Stripped out screw holes in oak - repair or use larger screw?

I have been tasked with repairing the leg of an oak coffee table, which was originally held together with both screws and glue inside of a 1-1/2" tall apron. The leg was damaged during a move, revealing a couple of somewhat stripped screw holes, and an original lack of glue in the joint.
If it was up to me I would just glue it properly, but I have been asked to also use fasteners, so that is what I will be doing.
I was originally planning on going up from the original size 10 wood screws to a size 12, but now I am wondering if I could instead repair the stripped out screw holes and still use the size 10 screws; this would keep me from having to redrill/resink the legs.
I have seen holes in softwoods repaired by mashing pieces of wood into the hole, but would something like that work in oak?
Is there any way to repair a stripped out screw hole in oak, or should I just plan on going to a larger screw?
Thanks for any suggestions,
Jon
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On 08/25/2015 06:30 PM, Mike Marlow wrote:

Thanks Mike, I very much appreciate it!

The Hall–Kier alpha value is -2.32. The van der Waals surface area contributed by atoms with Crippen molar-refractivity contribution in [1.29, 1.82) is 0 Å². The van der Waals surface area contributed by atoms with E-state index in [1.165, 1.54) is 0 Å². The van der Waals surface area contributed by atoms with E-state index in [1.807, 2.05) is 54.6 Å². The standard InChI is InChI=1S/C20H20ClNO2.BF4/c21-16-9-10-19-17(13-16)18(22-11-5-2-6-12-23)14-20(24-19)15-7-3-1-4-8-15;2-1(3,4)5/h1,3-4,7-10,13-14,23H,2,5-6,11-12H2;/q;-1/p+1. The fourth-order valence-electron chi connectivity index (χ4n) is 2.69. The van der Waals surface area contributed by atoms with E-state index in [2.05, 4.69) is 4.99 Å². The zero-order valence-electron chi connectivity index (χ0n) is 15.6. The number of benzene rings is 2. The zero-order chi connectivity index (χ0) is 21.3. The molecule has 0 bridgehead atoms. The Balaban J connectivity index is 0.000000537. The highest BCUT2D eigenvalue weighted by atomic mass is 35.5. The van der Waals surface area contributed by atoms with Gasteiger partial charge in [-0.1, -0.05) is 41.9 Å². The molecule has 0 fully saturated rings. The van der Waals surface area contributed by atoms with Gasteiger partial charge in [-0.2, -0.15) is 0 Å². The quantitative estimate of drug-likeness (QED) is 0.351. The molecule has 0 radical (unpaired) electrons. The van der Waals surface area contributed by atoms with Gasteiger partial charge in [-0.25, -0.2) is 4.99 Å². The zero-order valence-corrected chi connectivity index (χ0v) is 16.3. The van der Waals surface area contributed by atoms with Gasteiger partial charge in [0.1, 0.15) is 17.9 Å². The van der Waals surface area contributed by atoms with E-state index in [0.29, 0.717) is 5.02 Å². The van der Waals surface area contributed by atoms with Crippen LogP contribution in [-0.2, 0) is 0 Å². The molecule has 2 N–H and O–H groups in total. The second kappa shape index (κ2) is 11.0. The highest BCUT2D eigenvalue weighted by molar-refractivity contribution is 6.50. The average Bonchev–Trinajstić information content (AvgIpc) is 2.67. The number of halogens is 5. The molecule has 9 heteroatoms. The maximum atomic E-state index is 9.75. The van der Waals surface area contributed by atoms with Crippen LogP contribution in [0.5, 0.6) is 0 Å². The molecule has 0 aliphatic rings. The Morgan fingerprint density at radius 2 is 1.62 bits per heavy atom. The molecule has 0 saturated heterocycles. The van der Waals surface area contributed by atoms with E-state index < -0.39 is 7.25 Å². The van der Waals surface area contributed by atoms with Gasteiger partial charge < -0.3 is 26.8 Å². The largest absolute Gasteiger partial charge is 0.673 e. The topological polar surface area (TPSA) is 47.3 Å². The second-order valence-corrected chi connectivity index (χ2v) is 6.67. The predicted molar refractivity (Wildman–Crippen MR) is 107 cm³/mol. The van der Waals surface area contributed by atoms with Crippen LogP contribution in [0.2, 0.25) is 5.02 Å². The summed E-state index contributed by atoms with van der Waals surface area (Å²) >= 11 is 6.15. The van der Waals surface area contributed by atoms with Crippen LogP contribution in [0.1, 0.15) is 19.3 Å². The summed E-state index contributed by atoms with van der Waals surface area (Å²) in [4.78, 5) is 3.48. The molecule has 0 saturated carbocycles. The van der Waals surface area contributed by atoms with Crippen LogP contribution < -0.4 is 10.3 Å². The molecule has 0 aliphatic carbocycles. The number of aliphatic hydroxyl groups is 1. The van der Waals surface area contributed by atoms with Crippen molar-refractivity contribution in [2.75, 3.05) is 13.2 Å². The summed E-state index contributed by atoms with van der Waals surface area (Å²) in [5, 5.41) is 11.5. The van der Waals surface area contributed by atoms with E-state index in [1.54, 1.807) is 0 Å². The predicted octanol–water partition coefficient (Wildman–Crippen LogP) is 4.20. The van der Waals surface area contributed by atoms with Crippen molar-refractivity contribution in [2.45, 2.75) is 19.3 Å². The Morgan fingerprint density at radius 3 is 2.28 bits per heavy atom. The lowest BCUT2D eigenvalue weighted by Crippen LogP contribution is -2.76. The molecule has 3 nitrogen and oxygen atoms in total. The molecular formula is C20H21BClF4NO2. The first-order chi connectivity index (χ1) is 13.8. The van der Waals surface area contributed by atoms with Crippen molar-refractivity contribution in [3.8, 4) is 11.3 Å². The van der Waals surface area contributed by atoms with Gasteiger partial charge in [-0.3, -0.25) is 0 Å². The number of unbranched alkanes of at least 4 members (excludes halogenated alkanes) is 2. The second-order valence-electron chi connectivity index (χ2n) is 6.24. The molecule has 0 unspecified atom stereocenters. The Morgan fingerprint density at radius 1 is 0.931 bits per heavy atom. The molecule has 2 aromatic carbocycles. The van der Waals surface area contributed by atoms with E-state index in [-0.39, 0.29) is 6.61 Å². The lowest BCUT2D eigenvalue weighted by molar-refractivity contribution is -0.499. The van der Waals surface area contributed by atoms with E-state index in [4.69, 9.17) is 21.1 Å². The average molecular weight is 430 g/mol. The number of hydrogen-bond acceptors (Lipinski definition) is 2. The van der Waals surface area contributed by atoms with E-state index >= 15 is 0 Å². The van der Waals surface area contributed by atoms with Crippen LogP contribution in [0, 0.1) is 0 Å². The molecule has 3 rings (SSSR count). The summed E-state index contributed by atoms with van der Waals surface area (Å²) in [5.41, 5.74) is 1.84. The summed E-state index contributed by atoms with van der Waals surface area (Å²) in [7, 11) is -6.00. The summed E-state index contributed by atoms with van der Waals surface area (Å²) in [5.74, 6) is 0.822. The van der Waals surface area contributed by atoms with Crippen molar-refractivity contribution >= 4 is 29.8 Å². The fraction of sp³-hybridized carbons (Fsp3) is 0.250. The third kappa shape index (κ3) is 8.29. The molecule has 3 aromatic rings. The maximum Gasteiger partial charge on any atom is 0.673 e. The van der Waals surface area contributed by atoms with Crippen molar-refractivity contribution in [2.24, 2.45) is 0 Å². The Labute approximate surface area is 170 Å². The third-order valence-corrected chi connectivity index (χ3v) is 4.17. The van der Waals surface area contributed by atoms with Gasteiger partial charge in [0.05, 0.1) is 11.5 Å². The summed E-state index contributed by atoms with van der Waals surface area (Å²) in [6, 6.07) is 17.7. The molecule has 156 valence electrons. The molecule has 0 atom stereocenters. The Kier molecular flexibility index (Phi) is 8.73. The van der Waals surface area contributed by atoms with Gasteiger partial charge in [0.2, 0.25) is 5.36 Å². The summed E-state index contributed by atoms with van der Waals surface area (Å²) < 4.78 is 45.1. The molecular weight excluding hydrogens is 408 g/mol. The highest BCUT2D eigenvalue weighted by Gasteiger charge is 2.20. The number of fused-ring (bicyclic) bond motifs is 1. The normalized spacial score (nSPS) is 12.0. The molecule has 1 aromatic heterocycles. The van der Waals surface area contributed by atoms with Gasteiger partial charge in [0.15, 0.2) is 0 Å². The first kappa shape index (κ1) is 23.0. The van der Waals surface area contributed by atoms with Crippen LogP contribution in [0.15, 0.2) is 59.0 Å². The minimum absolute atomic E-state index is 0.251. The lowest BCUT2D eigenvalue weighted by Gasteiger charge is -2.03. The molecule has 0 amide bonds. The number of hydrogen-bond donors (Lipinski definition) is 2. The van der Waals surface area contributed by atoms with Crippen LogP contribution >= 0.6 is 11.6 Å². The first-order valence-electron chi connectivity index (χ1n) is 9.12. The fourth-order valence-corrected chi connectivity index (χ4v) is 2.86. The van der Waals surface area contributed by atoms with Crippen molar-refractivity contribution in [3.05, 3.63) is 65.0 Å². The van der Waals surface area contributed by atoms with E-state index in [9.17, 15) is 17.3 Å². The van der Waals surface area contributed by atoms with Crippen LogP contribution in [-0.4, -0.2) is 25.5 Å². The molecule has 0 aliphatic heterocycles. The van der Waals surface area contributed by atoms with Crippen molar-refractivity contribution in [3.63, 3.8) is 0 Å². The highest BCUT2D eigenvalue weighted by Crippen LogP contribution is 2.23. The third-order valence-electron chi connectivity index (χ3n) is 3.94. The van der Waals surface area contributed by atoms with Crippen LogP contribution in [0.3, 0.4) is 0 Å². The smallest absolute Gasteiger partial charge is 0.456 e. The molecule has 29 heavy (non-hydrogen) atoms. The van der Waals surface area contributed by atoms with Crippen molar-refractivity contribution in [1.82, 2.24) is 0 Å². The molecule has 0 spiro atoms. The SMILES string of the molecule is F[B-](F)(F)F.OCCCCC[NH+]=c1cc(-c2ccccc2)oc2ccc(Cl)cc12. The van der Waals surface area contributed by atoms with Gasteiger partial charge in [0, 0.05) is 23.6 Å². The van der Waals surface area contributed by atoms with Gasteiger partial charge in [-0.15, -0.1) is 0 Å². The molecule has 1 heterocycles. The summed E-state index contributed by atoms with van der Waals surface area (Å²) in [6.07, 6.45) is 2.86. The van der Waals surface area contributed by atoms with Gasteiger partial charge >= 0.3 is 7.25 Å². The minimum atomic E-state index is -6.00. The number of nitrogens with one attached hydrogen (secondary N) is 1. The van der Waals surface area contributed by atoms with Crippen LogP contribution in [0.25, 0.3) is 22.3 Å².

Jon
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On 8/25/15 7:50 PM, Jon Danniken wrote:

I don't know if this would work for your particular situation but there is a technique where you drill out a hole and fill the hole with the same sized dowel.
Drill out the bad wood with whatever sized bit matches the dowel you'll use to plug it. Insert the dowel with glue. Once the glue dries, drill and insert the new screw. This works particularly well if you can cut your own dowels using the same type of wood and match the direction of the grain when inserting the dowel.
--

-MIKE-

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On Tuesday, August 25, 2015 at 11:57:23 PM UTC-5, -MIKE- wrote:

If he is replacing a screw used to connect the table legs, odds are no one will see it (going by the counter sink description) so grain orientation is a nicety but not necessity.
I use the process you describe above often and have for about 40 years now. The harder the wood, the softer the plug wood is the better you can plug and re-thread your hole.
I use this technique when replacing old hardware, reattaching old connector s, resetting hinges, etc. I always keep a couple of sharp knives in my poc ket, and I take a piece of soft wood, say a large splinter from a 2x4, and simply shave a round, tapered plug to use. It literally takes seconds and I leave the splinter long so I can tightly fit the plug to the hole. I get the plug to the right size and taper, then fill the screw hole with glue a nd a bit more in the plug. Put the plug in the hole and then tap it tight with a couple of shots from a hammer.